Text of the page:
Five Tips for Choosing Great SWAG
Hello Seekers. I’m Gabrielle Meyer and I’m thrilled to be back on Seekerville. Today, I thought
we’d talk about swag, which, according to Merriam-Webster’s Dictionary, is “promotional goods
or items.” When I think of swag, my mind immediately goes to a conference or convention
where vendors give away free items to draw you into their booth and promote their product.
In the book industry, swag often means a free item associated with a book or a particular author.
There is a lot of different swag ideas. Notebooks, pens, coffee cups, stickers, chocolate,
chapstick, letter openers, flash drives, pocket mirrors and brushes, and keychains are some that
I’ve seen. The swag often has the author’s name and website printed on it, and sometimes a
As an author, how do you decide what items to give away? I’ve come up with five tips that I use
when I’m planning swag.
- Useable. Is the item something the reader can use? I’m kind of a stickler when it comesto purposeful gifts. I hate wastefulness, so I try to offer swag that is useable, often consumable. Last year, for the Mississippi River Readers Retreat, I gave away chapstick with my name and website on the label. Recently, a reader messaged me and said that she uses it every day!
- Recognizable. Is the item something that will make the reader think of me when she uses it? Does it have my name and website on it somewhere? Is there a picture of my book? Is it something so unique, she’ll remember me each time she sees it? I don’t want her to forget where it came from, because it’s meant to promote my book, after all.
- Size. Is the item easy to carry? Mail? Use on a daily basis? For my recent release, When the Day Comes, I wanted to offer incentive swag to give away when someone preordered my book from Baker Book House. Because it had to be flat and lightweight, I decided on a bookmark, but not a paper bookmark that is easily discarded. Instead, I handmade ribbon bookmarks with a clock charm to represent my time-crossing novel. The result was elegant, like my book, and drew a lot of attention. It was also easy to mail!
- Cost. Think about your budget and how many qualities items you can purchase within that budget. For the Mississippi River Readers Retreat, I needed a hundred and fifty pieces of swag. The chapstick, with the customizable labels, cost me about sixty cents per unit. I felt that it was a good use of my budget and wasn’t something that would be easily discarded.
- Consider Your Audience. This is one of the most important tips. As you plan your swag, think about the person receiving it and what they would enjoy. If you fit within your target demographic, think about what you would like. I knew that almost everyone attending the Mississippi River Readers Retreat were women, about my age, and, like me, they probably carry purses with chapstick. This was an easy choice.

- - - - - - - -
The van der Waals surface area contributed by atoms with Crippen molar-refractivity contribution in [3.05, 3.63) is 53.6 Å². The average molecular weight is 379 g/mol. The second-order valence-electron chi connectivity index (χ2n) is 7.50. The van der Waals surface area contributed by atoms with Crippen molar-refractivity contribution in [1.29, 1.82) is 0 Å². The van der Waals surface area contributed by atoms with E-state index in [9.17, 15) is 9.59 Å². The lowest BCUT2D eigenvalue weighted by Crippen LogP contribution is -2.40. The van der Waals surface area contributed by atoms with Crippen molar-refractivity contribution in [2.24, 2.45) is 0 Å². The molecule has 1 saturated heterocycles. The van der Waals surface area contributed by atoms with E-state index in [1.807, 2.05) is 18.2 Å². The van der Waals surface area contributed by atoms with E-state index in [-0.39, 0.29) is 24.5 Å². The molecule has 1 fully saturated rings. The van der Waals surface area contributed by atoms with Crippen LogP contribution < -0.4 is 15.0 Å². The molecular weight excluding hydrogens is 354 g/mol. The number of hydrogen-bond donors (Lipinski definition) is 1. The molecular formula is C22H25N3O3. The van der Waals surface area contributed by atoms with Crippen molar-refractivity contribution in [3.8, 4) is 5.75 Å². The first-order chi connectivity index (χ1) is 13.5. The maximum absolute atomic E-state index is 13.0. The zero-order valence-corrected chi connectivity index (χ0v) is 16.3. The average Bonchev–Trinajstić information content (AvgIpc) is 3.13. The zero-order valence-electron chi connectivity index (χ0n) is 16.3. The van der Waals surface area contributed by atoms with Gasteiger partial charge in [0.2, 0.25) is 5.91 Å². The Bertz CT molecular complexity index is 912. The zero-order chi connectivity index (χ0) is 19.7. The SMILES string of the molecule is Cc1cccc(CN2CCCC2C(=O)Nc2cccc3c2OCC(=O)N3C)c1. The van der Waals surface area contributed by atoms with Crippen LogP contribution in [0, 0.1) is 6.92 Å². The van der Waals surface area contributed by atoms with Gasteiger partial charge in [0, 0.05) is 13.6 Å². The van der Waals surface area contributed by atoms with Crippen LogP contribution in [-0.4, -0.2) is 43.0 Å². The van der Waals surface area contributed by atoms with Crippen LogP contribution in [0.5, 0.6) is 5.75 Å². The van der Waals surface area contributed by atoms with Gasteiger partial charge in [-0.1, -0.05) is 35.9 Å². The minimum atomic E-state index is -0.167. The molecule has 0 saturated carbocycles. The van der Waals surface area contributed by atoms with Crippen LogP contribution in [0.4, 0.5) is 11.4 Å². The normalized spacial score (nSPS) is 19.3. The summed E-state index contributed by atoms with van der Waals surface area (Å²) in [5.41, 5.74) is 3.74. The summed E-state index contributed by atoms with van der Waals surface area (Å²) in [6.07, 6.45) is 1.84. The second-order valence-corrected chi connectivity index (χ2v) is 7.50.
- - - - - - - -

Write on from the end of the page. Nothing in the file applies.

Swag is a fun way to say thank you to your readers or to create buzz about your book. There is
no right or wrong swag, though some items offer a little more bang for your buck. By being
thoughtful and purposeful ahead of time, your reader—and you—will reap the benefits of good
Your Turn: What is the best swag you’ve given or received? Do you have any thoughts for authors looking for swag ideas?
Gabrielle Meyer lives in central Minnesota on the banks of the upper Mississippi River with her
husband and four children. As an employee of the Minnesota Historical Society, she fell in love
with the rich history of her state and enjoys writing fictional stories inspired by real people,
places, and events. You can learn more about Gabrielle and her books at
Libby has been given a powerful gift: to live one life in 1774 Colonial Williamsburg and the
other in 1914 Gilded Age New York City. When she falls asleep in one life, she wakes up in the
other. While she's the same person at her core in both times, she's leading two vastly different
In Colonial Williamsburg, Libby is a public printer for the House of Burgesses and the Royal
Governor, trying to provide for her family and support the Patriot cause. The man she loves,
Henry Montgomery, has his own secrets. As the revolution draws near, both their lives--and any
hope of love--are put in jeopardy.
Libby's life in 1914 New York is filled with wealth, drawing room conversations, and bachelors.
But the only work she cares about--women's suffrage--is discouraged, and her mother is intent on
marrying her off to an English marquess. The growing talk of war in Europe only complicates
But Libby knows she's not destined to live two lives forever. On her twenty-first birthday, she
must choose one path and forfeit the other--but how can she choose when she has so much to
lose in each life?
Gabrielle is generously giving away:
- A copy of When the Day Comes
- A handmade velvet ribbon bookmark
- Handmade drop earrings
- A customized chapstick